Teaching economic concepts through rap

In our latest reader submission, Meesha Arora – a teacher at The British School, New Delhi – shares how giving students the task of creating their own rap to showcase their knowledge and understanding has proved to be a great learning resource in her own classroom.

‘When the economy's slumping, and growth is slow,

The government can cut rates, to make the money flow,

People will borrow more, and spend it everywhere around,

Creating aggregate demand, and cheering up the town’

The lines above are part of the script prepared by a pair of students performing their rap on the topic of ‘Monetary Policy’ for an Economics class. Equipped with some foot tapping music and ‘rapper moves’, the 2 minutes of their presentation ended with thunderous applause as a seal of approval by their peers. Originally organised as an annual Rap Building Activity for Economics lessons since 2019 for Grade 9 and/or 11, I now have students showcasing excitement for the same all the year around.

In conversations with my class groups and fellow teachers, what surfaced repeatedly –especially post-pandemic – was that traditional teaching methods were not enough to keep students engaged and make learning fun. Educators across the globe have been exploring innovative approaches to make learning more interactive and exciting. One such method that has worked well in my own classroom (both in a face-to-face teaching and hybrid model) has been the creation and use of rap songs to teach economic concepts.

Beth Segal (2014) points out that ‘using music in teaching is one way to teach to the traditionally neglected, as well as add strategies that are emotionally appealing to students’ and recommends educators harness the power of music to create a unique learning experience that enhances student understanding of difficult topics.

Benefits for students

Having collected feedback from my own students, using a rap activity in the classroom has had the following benefits:

Immersive learning experience

A survey conducted after one such activity signalled an overall positive response to the whole endeavour. Students reported that spending time with their peers making the rap encouraged them to analyse the concepts more deeply. Also, the rhythmic and rhyming nature of the rap, coupled with appealing tunes, helped them to easily grasp the information presented.

Simplifying complex ideas

Economic concepts can often be tricky and abstract, making them challenging for students to internalise. However, through rap songs, these ideas can be broken down into easier and more relatable terms. Since the rap scripts were shared with everyone before they were presented, the class together could appreciate the use of descriptions, real life examples and crafty use of arguments – translating intricate economic theories into relatable narratives relevant to their age group.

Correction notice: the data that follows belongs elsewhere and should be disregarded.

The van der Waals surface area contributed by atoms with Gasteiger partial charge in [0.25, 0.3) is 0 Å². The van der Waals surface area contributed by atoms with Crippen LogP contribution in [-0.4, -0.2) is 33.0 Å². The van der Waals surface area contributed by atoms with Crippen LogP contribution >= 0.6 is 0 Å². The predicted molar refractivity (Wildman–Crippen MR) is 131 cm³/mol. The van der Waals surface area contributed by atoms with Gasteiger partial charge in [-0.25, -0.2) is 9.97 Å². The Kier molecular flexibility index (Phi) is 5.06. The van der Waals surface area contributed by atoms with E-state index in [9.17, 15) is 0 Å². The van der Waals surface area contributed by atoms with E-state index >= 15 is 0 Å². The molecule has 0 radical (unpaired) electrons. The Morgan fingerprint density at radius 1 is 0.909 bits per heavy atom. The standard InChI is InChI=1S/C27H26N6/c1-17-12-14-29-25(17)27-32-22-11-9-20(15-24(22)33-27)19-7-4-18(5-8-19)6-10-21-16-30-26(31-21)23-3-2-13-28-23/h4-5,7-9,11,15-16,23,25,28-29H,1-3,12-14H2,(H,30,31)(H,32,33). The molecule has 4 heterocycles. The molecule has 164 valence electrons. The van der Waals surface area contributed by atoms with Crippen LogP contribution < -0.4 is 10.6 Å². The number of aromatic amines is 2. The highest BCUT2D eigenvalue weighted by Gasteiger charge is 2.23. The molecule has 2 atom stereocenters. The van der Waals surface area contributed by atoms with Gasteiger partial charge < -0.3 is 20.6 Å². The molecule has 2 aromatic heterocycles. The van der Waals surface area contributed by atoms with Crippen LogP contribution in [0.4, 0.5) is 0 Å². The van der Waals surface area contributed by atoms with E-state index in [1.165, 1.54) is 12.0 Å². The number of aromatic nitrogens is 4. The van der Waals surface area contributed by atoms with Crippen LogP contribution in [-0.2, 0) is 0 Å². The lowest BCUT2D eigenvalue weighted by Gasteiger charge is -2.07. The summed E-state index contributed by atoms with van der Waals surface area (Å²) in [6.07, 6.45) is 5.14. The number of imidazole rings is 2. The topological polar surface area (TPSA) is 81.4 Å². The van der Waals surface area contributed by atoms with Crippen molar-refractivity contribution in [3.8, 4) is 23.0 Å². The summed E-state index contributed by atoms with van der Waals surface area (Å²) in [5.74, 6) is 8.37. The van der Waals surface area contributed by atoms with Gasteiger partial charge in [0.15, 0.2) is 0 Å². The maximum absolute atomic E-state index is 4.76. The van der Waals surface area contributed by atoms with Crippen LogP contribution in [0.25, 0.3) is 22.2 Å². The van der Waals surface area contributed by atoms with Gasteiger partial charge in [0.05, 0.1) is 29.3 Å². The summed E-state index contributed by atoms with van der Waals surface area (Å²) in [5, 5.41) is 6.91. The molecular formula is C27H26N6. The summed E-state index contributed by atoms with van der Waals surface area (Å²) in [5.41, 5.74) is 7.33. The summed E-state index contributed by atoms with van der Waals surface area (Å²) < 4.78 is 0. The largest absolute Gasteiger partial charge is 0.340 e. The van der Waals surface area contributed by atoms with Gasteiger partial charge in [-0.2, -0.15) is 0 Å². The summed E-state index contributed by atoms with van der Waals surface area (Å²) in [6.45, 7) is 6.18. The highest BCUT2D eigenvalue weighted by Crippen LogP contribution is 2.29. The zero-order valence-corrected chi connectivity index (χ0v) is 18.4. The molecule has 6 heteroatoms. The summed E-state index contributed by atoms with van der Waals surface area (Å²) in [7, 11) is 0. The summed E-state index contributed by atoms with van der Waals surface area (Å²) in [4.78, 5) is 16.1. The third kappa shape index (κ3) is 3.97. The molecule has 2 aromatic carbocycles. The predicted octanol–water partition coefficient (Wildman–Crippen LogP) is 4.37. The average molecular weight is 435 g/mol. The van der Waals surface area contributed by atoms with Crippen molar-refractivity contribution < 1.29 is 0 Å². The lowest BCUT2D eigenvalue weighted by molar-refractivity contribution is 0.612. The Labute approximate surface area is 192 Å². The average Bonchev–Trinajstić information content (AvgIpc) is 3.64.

Augmenting critical thinking

Rap songs on topics like government intervention, inflation and unemployment incorporated thought-provoking words and social commentary, which can encourage students to think critically about economic problems. After each performance, additional time was allotted to the audience to seek clarification pertaining to the claims and opinions made, which helped build student voice and paved the way for improved evaluation skills through class discussions.

Nurturing cultural inclusivity

I’ve found that integrating rap songs into lessons – even using ones already available on channels like YouTube – can help build an understanding and respect for other cultures, fostering inclusivity. A reticent Russian student wanted to include the local language in her rap, and that led to an insightful discussion about the country and the thought process of its people pertaining to economic ideas of saving, spending and borrowing.

Potential pitfalls and solutions

While using rap songs to teach economic concepts has several benefits, it is important to consider the potential disadvantages as well.

Rap songs represent the views of the creator and economic concepts may be interpreted differently by different individuals. This subjectivity can result in potential misinterpretations of economic theories or principles.

In order to make the best use of such a resource, educators must share clear rubrics for a rap-making activity, along with relevant exemplars to convey expectations. Rap scripts must be given prior approval and shared with the students before the performance takes place, with discussion time built in after the performance.

Giving students the task of creating their own rap to showcase their knowledge and understanding of different concepts has proven to be a great learning resource, while also being thoroughly engaging and fun filled.


Segal, B. (2014). Teaching English as a second language through rap music: A curriculum for secondary school students. [Master's thesis 104, University of San Francisco]. USFCA Scholarship Repository. https://repository.usfca.edu/thes/104

Have you adapted your own teaching practice following the pandemic? How often do you give students the option to be creative when showing what they’ve learned and their understanding of sometimes complex concepts?